Whether they’re real or fictional, the idea of subterranean cities on this planet is both a romantic notion and an unnerving one at the same time. While stories like Jules Verne’s Journey to the Center of the Earth may seem fantastic with its notions of what lies beneath the Earth’s surface such as an underground ocean or a forest covered in giant mushrooms, it was partially based on theories about the planet’s inner-workings that were prevalent at the time of the novel’s release which was the early 1800s. But while those theories have certainly changed since then, that didn’t stop all kinds of pulp stories from being written about explorers stumbling upon subterranean kingdoms and subsequent movies from being made including Atlantis: The Lost Empire under the umbrella term “Subterranean Fiction”.

However, there are also real-life subterranean cities with some being made thousands of years ago to shelter people during times of heavy warfare or to prepare for possible events like prohibition and the like. Some of them even had darker purposes, making them less appealing to go to even though they’re not in use anymore. Plus, the subterranean nature of these places has caused parts of them to collapse over the years making them nearly inaccessible. So here’s a list of underground cities one would be most likely to avoid along with a few that might be worth checking out after all.

25 Xibalba - Place of Fear

Just as the Ancient Greeks believed in the Underworld as the place where human souls go to after passing on, the Mayans had their equivalent in the form of Xibalba. Ruled by various gods who were believed to cause various illnesses, this mythical place was said to be full of traps and trials that would throw off any wanderers keeping them in Xibalba indefinitely. Although according to The Guardian, it was believed that the entrance to Xibalba could be accessed through a series of caves in places like “Guatemala, Mexico and Belize” though it’s unlikely that Xibalba itself is real.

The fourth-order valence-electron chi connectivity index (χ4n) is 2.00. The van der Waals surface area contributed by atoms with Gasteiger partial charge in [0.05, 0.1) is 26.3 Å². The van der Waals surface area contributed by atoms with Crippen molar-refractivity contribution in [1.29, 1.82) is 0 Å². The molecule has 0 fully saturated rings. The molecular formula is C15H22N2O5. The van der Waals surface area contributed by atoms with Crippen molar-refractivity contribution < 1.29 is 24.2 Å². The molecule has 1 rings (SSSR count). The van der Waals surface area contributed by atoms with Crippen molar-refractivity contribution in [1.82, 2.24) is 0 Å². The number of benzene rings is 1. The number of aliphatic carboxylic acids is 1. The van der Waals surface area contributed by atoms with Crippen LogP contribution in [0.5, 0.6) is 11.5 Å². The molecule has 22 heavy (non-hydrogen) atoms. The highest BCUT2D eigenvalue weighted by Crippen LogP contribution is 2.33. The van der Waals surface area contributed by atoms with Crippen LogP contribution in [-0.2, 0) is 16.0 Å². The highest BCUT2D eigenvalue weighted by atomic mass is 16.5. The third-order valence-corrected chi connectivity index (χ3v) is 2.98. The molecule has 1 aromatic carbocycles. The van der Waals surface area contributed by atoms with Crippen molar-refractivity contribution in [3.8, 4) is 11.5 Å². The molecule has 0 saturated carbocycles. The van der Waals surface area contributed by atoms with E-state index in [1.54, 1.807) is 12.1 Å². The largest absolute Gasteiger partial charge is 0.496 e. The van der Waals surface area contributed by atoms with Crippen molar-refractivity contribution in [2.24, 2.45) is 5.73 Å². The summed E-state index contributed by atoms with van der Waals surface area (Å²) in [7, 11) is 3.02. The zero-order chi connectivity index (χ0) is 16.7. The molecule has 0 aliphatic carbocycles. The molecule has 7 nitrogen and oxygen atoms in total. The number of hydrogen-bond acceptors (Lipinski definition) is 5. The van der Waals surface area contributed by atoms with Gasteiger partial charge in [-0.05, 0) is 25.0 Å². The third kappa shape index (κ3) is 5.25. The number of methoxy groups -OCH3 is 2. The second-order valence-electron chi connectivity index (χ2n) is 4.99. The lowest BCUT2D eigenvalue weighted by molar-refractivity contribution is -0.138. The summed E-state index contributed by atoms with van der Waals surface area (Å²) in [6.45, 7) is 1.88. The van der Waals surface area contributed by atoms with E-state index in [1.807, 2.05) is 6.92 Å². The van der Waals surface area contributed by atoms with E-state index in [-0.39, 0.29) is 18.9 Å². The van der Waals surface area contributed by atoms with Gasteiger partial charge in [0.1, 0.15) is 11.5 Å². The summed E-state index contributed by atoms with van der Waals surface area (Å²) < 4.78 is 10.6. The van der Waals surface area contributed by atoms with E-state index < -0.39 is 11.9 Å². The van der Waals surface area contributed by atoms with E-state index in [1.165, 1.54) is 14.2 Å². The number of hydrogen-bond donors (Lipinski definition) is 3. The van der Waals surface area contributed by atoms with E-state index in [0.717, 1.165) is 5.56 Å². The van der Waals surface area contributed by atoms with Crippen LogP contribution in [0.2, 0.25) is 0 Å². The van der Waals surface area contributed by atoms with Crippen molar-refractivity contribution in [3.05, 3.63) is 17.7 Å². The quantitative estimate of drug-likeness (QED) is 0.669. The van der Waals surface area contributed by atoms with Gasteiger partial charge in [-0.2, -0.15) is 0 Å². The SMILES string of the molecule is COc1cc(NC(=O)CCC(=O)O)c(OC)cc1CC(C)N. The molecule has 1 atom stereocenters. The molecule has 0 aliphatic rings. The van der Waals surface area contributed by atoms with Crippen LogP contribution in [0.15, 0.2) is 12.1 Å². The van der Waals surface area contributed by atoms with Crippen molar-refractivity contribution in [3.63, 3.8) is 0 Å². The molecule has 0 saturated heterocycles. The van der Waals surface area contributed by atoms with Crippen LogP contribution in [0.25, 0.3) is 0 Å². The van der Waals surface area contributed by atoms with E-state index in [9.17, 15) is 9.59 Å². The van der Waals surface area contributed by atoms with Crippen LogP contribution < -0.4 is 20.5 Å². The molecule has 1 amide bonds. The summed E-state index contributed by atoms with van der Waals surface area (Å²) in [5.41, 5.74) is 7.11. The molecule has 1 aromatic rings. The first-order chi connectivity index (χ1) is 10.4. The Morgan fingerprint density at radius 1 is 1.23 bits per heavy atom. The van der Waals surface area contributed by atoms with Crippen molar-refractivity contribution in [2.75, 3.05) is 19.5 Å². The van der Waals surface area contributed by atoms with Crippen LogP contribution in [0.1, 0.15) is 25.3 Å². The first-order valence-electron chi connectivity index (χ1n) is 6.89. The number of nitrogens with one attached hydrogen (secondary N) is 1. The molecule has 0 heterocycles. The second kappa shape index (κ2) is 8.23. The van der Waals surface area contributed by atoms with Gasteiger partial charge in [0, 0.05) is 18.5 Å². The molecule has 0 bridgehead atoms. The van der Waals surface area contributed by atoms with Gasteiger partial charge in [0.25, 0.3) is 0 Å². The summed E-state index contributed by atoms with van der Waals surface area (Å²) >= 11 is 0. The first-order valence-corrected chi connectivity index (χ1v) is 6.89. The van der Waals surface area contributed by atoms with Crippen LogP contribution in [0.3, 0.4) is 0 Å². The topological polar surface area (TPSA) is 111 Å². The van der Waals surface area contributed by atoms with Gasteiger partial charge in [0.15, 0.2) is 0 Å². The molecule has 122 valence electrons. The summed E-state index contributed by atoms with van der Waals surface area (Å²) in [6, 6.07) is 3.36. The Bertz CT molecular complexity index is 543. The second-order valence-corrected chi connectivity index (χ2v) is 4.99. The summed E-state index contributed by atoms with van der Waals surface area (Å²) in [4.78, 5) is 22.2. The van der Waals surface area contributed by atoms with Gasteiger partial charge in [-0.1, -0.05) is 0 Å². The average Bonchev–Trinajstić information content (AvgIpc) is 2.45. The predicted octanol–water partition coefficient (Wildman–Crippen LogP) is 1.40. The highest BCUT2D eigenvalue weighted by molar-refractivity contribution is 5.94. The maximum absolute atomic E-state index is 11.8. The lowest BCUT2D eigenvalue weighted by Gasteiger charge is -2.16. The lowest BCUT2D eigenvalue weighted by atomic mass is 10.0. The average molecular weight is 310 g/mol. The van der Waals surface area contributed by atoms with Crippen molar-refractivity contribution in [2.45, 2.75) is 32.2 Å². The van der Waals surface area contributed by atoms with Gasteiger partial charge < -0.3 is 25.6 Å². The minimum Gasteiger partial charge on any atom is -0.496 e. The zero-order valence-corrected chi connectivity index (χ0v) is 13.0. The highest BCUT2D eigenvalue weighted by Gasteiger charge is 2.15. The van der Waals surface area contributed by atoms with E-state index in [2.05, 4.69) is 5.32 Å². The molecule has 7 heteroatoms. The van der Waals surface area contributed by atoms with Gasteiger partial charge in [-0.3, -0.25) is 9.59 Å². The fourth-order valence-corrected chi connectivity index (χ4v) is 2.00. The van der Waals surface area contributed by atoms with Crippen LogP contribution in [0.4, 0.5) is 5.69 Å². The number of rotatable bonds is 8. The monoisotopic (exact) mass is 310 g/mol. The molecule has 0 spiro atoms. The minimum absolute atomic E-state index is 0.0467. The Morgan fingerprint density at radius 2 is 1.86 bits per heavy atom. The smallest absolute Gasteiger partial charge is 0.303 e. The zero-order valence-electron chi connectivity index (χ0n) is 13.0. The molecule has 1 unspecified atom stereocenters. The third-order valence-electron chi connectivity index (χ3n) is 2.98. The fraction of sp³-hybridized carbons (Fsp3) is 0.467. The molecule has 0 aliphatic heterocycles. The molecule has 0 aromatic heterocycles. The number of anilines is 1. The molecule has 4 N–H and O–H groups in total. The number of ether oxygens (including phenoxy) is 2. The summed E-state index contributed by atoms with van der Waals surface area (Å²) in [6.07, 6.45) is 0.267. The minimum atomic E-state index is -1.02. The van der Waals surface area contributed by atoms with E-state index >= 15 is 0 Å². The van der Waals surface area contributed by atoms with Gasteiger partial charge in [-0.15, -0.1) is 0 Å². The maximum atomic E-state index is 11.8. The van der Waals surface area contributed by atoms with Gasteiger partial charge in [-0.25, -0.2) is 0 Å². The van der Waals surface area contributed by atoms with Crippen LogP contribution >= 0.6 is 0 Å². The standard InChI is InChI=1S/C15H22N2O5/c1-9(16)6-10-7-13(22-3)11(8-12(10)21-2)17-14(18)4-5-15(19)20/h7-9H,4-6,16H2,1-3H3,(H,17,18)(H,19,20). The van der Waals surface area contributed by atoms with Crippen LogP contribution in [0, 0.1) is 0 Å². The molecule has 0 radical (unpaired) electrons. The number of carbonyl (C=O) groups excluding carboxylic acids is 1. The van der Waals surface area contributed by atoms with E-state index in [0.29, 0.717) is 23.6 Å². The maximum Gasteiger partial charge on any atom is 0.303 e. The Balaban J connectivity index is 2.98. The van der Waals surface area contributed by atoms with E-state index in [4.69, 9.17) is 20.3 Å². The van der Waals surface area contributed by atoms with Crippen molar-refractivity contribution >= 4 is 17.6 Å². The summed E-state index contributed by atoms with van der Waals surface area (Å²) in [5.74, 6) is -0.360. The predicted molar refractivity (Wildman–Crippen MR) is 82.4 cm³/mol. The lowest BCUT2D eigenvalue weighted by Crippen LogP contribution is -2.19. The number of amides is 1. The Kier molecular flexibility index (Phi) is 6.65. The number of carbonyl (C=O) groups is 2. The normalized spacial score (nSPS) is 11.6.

24 Jurong Rock Caverns - Great Workplace

So instead of an office, how about working in a series of caverns for a change? Sounds pretty far-fetched, right? Such is not the case for the scientists that are housed in the caverns near Jurong, Singapore. Artificially created by the Jurong Town Corporation (or JTC for short), these caverns not only store tons of “Oil and gas” as reported by The Guardian but they also house the scientists who work there on a daily basis. While it is the first facility of its kind in Southeast Asia, according to The Straits Times, it’s not Singapore's first underground venture.

23 Lalibela - Sacred Rock

In the country of Ethiopia, there resides this unique village which is known for its partially subterranean churches. Constructed in the Twelfth century, HISTORY states, they were built from the inside of volcanic rocks that were below ground and gradually hollowed out. The most famous one of these churches is the Church of Saint George (as shown in the above picture). Resting in a deep trench, this church was carved from a large monolithic stone into the cross-shaped building it is today. On top of that, the church connects to an entire underground network of tunnels beneath the village.

22 City of the Gods - Ancient Mysteries

Supposedly located in Egypt, this place is said to lie directly beneath the Pyramids of Giza. According to Culture Trip, notions of such a city weren’t researched until the 1970s leading to the name and subsequent mappings of the place which so far consists of “Chambers and tunnels”. Though an article on Ancient Code claims that many ancient philosophers including Herodotus had written about underground tunnels connecting the pyramids, this doesn’t exactly prove there’s an actual city beneath them. Yet recently, an underwater expedition by archeologists revealed signs of the forgotten city of Heracleion/Thonis as stated by Atlas Obscura.

21 Shanghai Tunnels - Carried Off

Beneath Portland, Oregon, lie a series of underground tunnels connecting the old part of town and the downtown area. But where their name comes from is that Portland’s Old Town was also called Chinatown, and it was rumored that shanghaiing incidents happened here. Because these tunnels connect to the waterfront, supplies could easily be brought from the ships to the basements of various businesses in Old Town as stated by momondo. So the Shanghai Tunnels seemed like the perfect place to make someone join a ship’s crew against their will, although there’s not enough evidence to suggest this really happened.

20 Setenil de las Bodegas - Built into the Cliff